Battlestar Galactica was a brilliant re-imagining of a series that was no good in its original version. (I'm open to a Hollywood Mulligans program, where producers and studios would be allowed to remake projects that were botched on their first appearance. Go ahead ... take Elaine May's script for Ishtar and do it right, this time with stars who are under 30.)

But I'm not going to be mollified by a few counterarguments. (Ask my family about that.) I've just hit a wall. I am open to being entertained, amused, frightened, intrigued. ... I will watch television, go out to a movie, pick up a book or magazine—

I just want it to be something new. An unfamiliar title. Something that isn't a brand.

I don't want Buffy II. (And let's give Joss Whedon a break. Yes, he's had struggles launching Dollhouse, but at least he's looking for the next project.)

I will make a face if anyone ever makes Lost Again.

I am a fan and admirer of J. Michael Straczynski, and I encourage you to run out and see Changeling, but I wish he would write an original story about an encounter between humans and aliens on another planet ... not Forbidden Planet II.

I don't expect Hollywood or the creative universe to listen to me just to make me feel better.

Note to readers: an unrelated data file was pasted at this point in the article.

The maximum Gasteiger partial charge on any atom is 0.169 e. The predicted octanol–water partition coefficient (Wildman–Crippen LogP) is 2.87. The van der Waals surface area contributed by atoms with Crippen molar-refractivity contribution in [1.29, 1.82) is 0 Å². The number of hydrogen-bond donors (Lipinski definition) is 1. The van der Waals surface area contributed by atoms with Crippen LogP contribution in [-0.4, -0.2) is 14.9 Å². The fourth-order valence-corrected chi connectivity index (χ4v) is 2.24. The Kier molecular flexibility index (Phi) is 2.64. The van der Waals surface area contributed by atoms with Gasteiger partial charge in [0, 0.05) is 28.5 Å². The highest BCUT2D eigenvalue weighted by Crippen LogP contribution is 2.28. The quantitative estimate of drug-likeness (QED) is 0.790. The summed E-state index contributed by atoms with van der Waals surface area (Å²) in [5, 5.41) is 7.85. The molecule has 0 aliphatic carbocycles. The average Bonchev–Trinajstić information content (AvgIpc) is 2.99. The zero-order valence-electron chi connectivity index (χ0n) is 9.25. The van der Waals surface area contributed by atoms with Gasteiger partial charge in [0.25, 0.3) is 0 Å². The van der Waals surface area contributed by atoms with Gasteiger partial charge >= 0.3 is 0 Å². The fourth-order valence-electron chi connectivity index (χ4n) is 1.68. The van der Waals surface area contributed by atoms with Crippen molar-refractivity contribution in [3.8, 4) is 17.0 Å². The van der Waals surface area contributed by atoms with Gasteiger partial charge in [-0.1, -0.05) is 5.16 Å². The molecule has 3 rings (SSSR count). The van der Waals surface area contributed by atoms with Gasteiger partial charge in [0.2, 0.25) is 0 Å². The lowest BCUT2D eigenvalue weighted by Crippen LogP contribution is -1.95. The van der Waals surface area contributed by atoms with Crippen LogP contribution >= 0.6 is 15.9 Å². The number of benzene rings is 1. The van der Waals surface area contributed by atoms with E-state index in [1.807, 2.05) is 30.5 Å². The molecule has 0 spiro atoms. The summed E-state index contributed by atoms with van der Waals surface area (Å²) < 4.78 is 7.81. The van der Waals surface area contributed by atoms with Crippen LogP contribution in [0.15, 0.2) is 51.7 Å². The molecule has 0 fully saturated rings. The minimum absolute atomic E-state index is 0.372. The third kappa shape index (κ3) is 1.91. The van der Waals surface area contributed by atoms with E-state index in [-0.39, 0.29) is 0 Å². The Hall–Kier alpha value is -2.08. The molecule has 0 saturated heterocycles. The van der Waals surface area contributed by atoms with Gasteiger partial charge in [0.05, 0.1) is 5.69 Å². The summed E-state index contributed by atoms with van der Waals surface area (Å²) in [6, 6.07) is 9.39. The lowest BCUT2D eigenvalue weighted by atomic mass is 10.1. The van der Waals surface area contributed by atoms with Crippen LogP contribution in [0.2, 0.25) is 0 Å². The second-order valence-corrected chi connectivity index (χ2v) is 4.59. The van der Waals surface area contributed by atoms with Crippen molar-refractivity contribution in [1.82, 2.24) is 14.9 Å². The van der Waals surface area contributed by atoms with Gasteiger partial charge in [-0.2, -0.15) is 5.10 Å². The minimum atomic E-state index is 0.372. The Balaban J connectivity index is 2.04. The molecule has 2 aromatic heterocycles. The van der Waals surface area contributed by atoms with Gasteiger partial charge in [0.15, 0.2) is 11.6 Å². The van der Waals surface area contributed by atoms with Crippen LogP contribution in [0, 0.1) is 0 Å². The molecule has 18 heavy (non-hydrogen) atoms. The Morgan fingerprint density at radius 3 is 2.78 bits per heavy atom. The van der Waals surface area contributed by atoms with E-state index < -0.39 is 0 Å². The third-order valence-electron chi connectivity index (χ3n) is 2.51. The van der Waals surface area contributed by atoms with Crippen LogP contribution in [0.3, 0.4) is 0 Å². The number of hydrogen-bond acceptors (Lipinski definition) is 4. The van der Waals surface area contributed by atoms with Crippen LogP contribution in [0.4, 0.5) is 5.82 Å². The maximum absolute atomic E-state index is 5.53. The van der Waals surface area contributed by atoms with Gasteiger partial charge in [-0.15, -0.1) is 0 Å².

But it might actually be good business.

It was either George Santayana or Gene Roddenberry who said, "Those who forget the past are doomed to repeat it." The Hollywood version is, those who remember history are doomed to remake it.

It's that mindset that gives you a Lost in Space movie. A Land of the Lost movie. Jurassic Park III. The Phantom Menace.

It churns out a remake of The Day the Earth Stood Still that might have been moderately intriguing under another title, but as it exists is nowhere near as good as the original.

Remakes and endless sequels are the easy calories of the storytelling business.

They encourage writers to be lazy, too.

So, how does my cranky, undeniably futile bleat relate to business? How does it connect to the economic situation?

By strip-mining past properties we've created our own sci-fi bubble. We've inflated valuable properties far behind their multiples. (Did we need 10 Trek movies?)

And each $100 million remake means two fewer $50 million new properties—or 10 less-than-$10 million projects. That's an economic model that recalls Detroit and the American auto industry.

Setting aside the financial burden, consider how difficult it is for a new property to get noticed, much less watched and appreciated. Big remakes suck up the airwaves. The billboards. They generate so much noise that no other voices can be heard.

And now we have little new, and valuable, to look forward to. To comfort us in this cold, dark winter.

OK, it's a new year ... this is a new SCI FI Wire, so it's time for what Bill Maher would call some New Rules.

Stop making me write Star Trek.

Stop watching it.

Come spring, the sunshine, a happier time. ... OK, then we can all go out to J.J. Abrams' Star Trek, popcorn included.

But not until then.

Michael Cassutt has written fiction (forthcoming in Asimov's SF Magazine) and non-fiction (recently in Air & Space) as well as several dozen television scripts, most recently for The Dead Zone. He also teaches at the USC School of Cinematic Arts.